For the United States to stay on top of the global arms race for artificial intelligence, a commission stood up by Congress recommended a two-fold path: Collaborate with its closest allies, and double the amount of research spending proposed by the Trump administration.
The administration proposed doubling spending on non-defense AI research and development, and development by 2022 in its latest budget request.
But former Deputy Defense Secretary Robert Work, co-chair of the National Security Commission on Artificial Intelligence, said the U.S. should set its sights on doubling AI spending by 2021, and then doubling that spending again by 2022, “until we have the right level of spending to maintain our lead in R&D.”
“We believe that we are probably in the lead in global R&D but we’re being pressed very hard by a number of competitors, and we need to increase our spending,” Work said Wednesday in a conference call with reporters.
That’s one of the leading proposals the commission issued in its first quarterly recommendations. The commission is set to run through spring 2021.
The first round of recommendations, former Google CEO Eric Schmidt noted, coincides with the beginning of congressional deliberations for the annual defense spending bill, as well for the civilian government’s fiscal 2021 budget.
“We don’t have the force of law, but we have a lot of reasons to think that people will follow them or at least come very close to our recommendations,” Schmidt said.
The report also recommends greater information-sharing and technological cooperation with allies such as Australia, Canada, New Zealand, the United Kingdom.
“The key thing is to marshal all of the free nations of the world who have a common goal of including the rule of law at the core of AI, and that AI must reflect values that protect our citizens,” Work said.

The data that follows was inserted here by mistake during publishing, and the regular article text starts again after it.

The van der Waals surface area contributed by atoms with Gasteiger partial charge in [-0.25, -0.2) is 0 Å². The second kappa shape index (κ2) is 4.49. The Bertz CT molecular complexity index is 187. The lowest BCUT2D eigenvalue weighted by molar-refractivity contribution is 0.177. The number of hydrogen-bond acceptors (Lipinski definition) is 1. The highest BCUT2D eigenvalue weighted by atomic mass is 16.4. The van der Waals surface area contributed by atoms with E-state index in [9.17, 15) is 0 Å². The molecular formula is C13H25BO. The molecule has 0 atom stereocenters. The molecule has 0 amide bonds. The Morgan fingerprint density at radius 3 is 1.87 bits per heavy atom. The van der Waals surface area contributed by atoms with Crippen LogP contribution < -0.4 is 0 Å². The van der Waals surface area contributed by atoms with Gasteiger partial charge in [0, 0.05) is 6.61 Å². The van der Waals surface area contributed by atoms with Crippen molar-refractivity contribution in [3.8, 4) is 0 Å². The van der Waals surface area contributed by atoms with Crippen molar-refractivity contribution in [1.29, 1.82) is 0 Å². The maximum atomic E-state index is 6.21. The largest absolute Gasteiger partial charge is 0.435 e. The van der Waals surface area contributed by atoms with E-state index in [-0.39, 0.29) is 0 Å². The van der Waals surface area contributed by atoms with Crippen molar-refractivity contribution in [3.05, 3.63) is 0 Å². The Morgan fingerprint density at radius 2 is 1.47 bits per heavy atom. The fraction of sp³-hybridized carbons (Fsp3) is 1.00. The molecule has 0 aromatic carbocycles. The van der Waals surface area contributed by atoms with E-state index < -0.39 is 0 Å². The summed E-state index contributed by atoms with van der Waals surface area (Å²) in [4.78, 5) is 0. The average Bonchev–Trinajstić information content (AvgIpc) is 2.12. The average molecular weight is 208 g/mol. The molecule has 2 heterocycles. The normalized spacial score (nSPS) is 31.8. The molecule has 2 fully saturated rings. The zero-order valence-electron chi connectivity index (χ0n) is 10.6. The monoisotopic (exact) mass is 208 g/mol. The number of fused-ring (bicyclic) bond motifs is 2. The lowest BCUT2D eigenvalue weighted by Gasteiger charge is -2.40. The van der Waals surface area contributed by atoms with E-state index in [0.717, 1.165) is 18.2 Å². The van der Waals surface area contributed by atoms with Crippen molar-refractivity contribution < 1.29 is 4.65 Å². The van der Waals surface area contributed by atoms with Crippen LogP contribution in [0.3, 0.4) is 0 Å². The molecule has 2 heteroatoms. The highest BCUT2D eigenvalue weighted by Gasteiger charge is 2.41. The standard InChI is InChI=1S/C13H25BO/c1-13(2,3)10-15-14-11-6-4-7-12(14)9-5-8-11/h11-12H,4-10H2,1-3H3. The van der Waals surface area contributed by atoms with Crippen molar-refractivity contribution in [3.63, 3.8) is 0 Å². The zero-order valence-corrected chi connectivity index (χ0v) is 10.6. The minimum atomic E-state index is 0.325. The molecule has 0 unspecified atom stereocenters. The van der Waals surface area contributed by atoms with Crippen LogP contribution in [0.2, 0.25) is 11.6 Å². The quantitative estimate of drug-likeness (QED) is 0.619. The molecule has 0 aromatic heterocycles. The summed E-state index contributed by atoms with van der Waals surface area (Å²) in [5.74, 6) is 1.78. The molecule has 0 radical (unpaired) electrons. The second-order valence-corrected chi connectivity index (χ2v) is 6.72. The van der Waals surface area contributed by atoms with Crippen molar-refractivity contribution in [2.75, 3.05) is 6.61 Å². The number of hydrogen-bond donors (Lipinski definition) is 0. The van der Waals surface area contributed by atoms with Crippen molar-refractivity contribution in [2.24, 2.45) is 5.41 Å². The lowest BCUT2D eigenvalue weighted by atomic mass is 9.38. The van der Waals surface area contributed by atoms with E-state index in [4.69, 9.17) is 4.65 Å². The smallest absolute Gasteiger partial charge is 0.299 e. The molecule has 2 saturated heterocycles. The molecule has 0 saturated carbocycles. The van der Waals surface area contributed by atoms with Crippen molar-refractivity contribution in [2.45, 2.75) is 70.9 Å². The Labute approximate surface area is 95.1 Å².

The recommendations make no mention of AI’s ability to help combat the coronavirus pandemic, but Schmidt said the commission would focus on that in its next wave of recommendations.
“Virtually all of the interesting medical approaches that I’m familiar with are using AI techniques to look at, essentially, the targets of the virus,” Schmidt said.
The recommendations, Work said also recognize that workforce talent “remains the most important driver of progress in all facets of AI.”
“There’s a large number of parts of the government that do training of one kind or another. We want them to all get engaged in this,” Schmidt said.
JAIC stands up ‘Responsible AI Champions’ pilot
To build cross-collaboration on AI across the workforce, the Defense Department’s Joint AI Center has stood up a Responsible AI Champions pilot that will train its personnel from a wide swath of disciplines – from design and development, to the acquisition, to evaluation and verification – on the ethical use of AI.
Individuals in the first cohort will receive training in AI and the DoD AI ethical principles with a focus on the application of the principles in the field throughout the AI product lifecycle.
“The intent is for these individuals to return to their respective work areas and champion implementation practices and processes that embody the DoD principles,” the JAIC wrote in a blog post Wednesday.
Champions who complete the pilot will also serve as the JAIC’s “eyes and ears on the ground” to identify new opportunities to implement AI in their workflows, as well as flag AI implementation concerns.
“As the Champions advise, educate, and inform their immediate team members, it will create muscle memory for all team members to initiate and engage in a broader dialogue around the principles and the technology,” the JAIC wrote.
DoD last month also stood up a department-wide Responsible AI Subcommittee that includes members from each of the military services as well as members of the Joint Staff, and the Defense Advanced Research Projects Agency.
Additional staff include personnel from the Office of the Secretary of Defense, the Office of the General Counsel and personnel in research and engineering, testing and evaluation, and acquisition and sustainment.
The group will take the next steps in fleshing out DoD’s AI policy and lay out an “ethical and legal framework mapping the DoD AI Principles to the AI product lifecycle and acquisition process,” while taking risk analysis and governance into consideration.